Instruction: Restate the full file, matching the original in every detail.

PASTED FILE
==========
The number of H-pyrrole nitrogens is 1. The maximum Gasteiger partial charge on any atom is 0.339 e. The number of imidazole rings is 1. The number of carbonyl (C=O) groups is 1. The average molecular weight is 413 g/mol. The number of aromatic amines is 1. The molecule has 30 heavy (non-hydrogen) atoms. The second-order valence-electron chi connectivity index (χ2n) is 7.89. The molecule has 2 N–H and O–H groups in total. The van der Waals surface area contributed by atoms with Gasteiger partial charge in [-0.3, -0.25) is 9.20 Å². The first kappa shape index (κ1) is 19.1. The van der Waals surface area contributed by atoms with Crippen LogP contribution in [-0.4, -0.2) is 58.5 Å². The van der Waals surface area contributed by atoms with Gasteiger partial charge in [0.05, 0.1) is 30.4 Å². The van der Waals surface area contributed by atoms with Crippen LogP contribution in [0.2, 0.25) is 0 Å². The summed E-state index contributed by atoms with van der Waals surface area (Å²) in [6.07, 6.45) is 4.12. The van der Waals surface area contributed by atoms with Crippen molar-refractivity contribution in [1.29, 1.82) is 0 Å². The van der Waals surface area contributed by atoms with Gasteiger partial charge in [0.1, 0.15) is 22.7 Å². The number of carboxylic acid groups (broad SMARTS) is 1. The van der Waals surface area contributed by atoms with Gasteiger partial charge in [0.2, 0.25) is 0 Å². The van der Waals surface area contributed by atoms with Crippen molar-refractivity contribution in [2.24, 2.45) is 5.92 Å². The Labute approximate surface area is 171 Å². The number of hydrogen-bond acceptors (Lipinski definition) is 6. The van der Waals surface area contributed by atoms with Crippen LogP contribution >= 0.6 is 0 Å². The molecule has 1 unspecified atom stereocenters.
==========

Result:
The number of H-pyrrole nitrogens is 1. The maximum Gasteiger partial charge on any atom is 0.339 e. The number of imidazole rings is 1. The number of carbonyl (C=O) groups is 1. The average molecular weight is 413 g/mol. The number of aromatic amines is 1. The molecule has 30 heavy (non-hydrogen) atoms. The second-order valence-electron chi connectivity index (χ2n) is 7.89. The molecule has 2 N–H and O–H groups in total. The van der Waals surface area contributed by atoms with Gasteiger partial charge in [-0.3, -0.25) is 9.20 Å². The first kappa shape index (κ1) is 19.1. The van der Waals surface area contributed by atoms with Crippen LogP contribution in [-0.4, -0.2) is 58.5 Å². The van der Waals surface area contributed by atoms with Gasteiger partial charge in [0.05, 0.1) is 30.4 Å². The van der Waals surface area contributed by atoms with Crippen LogP contribution in [0.2, 0.25) is 0 Å². The summed E-state index contributed by atoms with van der Waals surface area (Å²) in [6.07, 6.45) is 4.12. The van der Waals surface area contributed by atoms with Crippen molar-refractivity contribution in [1.29, 1.82) is 0 Å². The van der Waals surface area contributed by atoms with Gasteiger partial charge in [0.1, 0.15) is 22.7 Å². The number of carboxylic acid groups (broad SMARTS) is 1. The van der Waals surface area contributed by atoms with Gasteiger partial charge in [0.2, 0.25) is 0 Å². The van der Waals surface area contributed by atoms with Crippen molar-refractivity contribution in [2.24, 2.45) is 5.92 Å². The Labute approximate surface area is 171 Å². The number of hydrogen-bond acceptors (Lipinski definition) is 6. The van der Waals surface area contributed by atoms with Crippen LogP contribution >= 0.6 is 0 Å². The molecule has 1 unspecified atom stereocenters.